Inflammation in mice ectopically expressing human PAPA syndrome-associated PSTPIP1 A230T mutant proteins.

University of Massachusetts Medical School, United States
Journal of Biological Chemistry (Impact Factor: 4.6). 01/2013; DOI: 10.1074/jbc.M112.443077
Source: PubMed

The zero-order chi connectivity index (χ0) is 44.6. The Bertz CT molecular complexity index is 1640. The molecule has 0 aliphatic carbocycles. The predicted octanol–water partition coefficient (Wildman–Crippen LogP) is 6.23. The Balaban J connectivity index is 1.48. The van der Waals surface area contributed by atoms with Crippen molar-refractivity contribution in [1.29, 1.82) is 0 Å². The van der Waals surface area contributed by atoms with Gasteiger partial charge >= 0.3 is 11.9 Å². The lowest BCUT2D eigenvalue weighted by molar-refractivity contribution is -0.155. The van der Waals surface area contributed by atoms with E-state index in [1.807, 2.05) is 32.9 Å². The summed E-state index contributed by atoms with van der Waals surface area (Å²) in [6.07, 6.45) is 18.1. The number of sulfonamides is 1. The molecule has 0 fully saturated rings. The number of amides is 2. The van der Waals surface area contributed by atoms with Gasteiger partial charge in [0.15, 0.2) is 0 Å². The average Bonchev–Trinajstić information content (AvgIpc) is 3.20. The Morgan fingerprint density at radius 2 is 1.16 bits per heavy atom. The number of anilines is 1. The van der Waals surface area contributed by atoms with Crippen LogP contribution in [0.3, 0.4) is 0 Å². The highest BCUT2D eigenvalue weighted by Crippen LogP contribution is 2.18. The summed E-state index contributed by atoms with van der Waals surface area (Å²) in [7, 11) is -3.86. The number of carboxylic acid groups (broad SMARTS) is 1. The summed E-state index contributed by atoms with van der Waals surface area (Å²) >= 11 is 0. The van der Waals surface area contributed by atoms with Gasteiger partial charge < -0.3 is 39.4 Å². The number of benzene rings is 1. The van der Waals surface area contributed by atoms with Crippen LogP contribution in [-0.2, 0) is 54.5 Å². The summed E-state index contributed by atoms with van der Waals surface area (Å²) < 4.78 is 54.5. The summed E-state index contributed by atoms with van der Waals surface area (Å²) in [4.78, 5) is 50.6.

ABSTRACT Pyogenic Arthritis, Pyoderma Gangrenosum and Acne Syndrome (PAPA syndrome) is an autoinflammatory disease caused by aberrant production of the proinflammatory cytokine interleukin-1. Mutations in the gene encoding proline serine threonine phosphatase interacting protein-1 (PSTPIP1) have been linked to PAPA syndrome. PSTPIP1 is an adaptor protein that interacts with PYRIN, the protein encoded by the Mediterranean Fever (MEFV) gene whose mutations cause Familial Mediterranean Fever (FMF). However, the pathophysiological function of PSTPIP1 remains to be elucidated. We have generated mouse strains that either are PSTPIP1 deficient or ectopically express mutant PSTPIP1. Rusults from analyzing these mice suggested that PSTPIP1 is not an essential regulator of the Nlrp3, Aim2 or Nlrc4 inflammasomes. Although common features of human PAPA syndrome such as pyogenic arthritis and skin inflammation were not recapitulated in the mouse model, ectopic expression of the mutant but not the wild type PSTPIP1 in mice lead to partial embryonic lethality, growth retardation and elevated level of circulating proinflammatory cytokines.

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